Two-and-one-half decades on, Gallio appears to have been influenced by Lacy’s elegant, art song cycles as well as his matchless tones. Although seven tracks count in at one minute or less, Gallio also seems to have picked up a Ken Vandermark-styled tendency to dedicate nearly every track to some person or another. Furthermore, with experience that has now had him play with musicians as disparate as American drummer Rashied Ali and British sound-singer Phil Minton, Gallio, who also trained as a visual artist, creates themes here that reference experimental sounds, song cycles Harmolodics, Energy Music and more conventional jazz and New music forms. Sometimes, as on “Strong Six”, the performance even consists of a blues miniature played on alto saxophone.

“Hearts”, the more-than-6½-minute longest track, with its heavily vibrated saxophone lines, is a celebratory dedication to Lacy. Operating on top of four-square bass lines and adagio stops from Weber, and a low-key drum rumble from Käppeli, Gallio varies his textures from smooth, interactive pecking to guttural, mucousy, hard split tones.

In contrast, “Love”, with minimal bass and drum backing finds the alto saxophonist framing a centre section of post-Aylerian squeals and split tones with legato, romantic and fanciful simple lines. “Joy”, mixes Energy Music and Harmolodics, as Dancing In Your Head-like slap bass plus doubled flam and pops from the drummer, evolve in triple counterpoint with Gallio spinning and squeaking elongated textures that feature irregular vibrato.

Finally, there’s “Run”, which scampers along agitato to reflect its title. Again on alto, the saxophonist limits his tongue-slapping and spitting to the finale, instead constructing soulful slurs that use tremolo intensity vibrato to contrapuntally ring-around-the-Rosie with Käppeli’s wood-block clips, rolling snare-drum bounces and double tempo ruffs and rebounds – plus Weber’s allegro bass echoes.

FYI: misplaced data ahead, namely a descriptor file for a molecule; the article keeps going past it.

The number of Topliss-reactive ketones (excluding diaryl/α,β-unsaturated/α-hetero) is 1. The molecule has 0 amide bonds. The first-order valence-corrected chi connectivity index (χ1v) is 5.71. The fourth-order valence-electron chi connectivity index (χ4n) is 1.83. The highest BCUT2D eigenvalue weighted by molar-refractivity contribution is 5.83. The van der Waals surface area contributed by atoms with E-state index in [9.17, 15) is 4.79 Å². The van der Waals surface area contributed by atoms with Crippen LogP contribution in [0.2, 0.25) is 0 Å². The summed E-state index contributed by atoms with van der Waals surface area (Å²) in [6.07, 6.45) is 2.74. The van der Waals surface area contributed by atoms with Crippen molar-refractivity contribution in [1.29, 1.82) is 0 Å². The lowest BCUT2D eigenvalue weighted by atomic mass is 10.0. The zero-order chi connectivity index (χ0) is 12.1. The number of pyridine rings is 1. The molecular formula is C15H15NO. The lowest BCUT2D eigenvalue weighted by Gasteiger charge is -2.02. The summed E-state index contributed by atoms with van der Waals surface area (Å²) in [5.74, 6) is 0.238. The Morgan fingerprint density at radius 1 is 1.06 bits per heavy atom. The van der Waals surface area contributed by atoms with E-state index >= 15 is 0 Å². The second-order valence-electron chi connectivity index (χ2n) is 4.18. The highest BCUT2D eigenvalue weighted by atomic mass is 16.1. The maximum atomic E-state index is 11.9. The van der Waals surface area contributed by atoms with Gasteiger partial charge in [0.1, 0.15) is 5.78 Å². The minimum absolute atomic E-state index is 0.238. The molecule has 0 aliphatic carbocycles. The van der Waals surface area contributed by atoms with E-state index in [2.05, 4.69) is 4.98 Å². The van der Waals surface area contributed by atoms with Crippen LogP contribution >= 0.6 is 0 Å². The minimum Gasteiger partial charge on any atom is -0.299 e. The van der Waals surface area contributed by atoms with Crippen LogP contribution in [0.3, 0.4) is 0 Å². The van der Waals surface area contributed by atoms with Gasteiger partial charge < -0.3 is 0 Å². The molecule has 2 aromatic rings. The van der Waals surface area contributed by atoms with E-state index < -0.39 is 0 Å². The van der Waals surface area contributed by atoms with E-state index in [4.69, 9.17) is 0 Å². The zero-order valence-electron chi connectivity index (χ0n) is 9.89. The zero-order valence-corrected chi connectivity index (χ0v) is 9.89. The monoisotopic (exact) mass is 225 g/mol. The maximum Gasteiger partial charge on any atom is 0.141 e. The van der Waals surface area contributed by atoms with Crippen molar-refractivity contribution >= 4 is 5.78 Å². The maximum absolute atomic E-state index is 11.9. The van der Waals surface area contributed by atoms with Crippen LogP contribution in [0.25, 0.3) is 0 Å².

Engaging in both miniature and regular-sized compositions, Gallio proves himself poster boy for of 21st Century accommodation to many styles and musics. Still, like the other CD, Out just misses first rank by the great number and brevity of its tunes. Next time out, perhaps collecting compositional thoughts for a 10-to-20-minute stretch may be a goal.

— Ken Waxman

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Track Listing: Out: l. Ara 2. Lost 3. Boat 4. New Music* 5. Do Re Mi Ma Do 6. Strong Six 7. U E I O Anne 8. Walter’s Year of the Years 9. Love 10. Calypso 11. Double Mind 12. Joy 13. Go 14. Wolke 15. Trust 16. Claudia & Ernst im Ernst 17. Run 18. Curtains Dream* 19. Africa 20. Hearts

Personnel: Out: Christoph Gallio (alto and saxophones); Christian Weber (bass); Marco Käppeli (drums) and Sara Maurer (mezzo soprano)*

Track Listing: Tiegel: 1. Improvisation #1 2.Improvisation #2 3. Improvisation #3 4. Improvisation #4 5. Improvisation #5 6. Improvisation #6 7. Improvisation #7 8. Improvisation #8 9. Improvisation #9 10. Improvisation #10 11. Improvisation #11 12.

Improvisation #12 13. Improvisation #13

Personnel: Tiegel: Christoph Gallio (soprano saxophone); Peter K Frey (bass and trombone) and Urs Voerkel (piano and drums)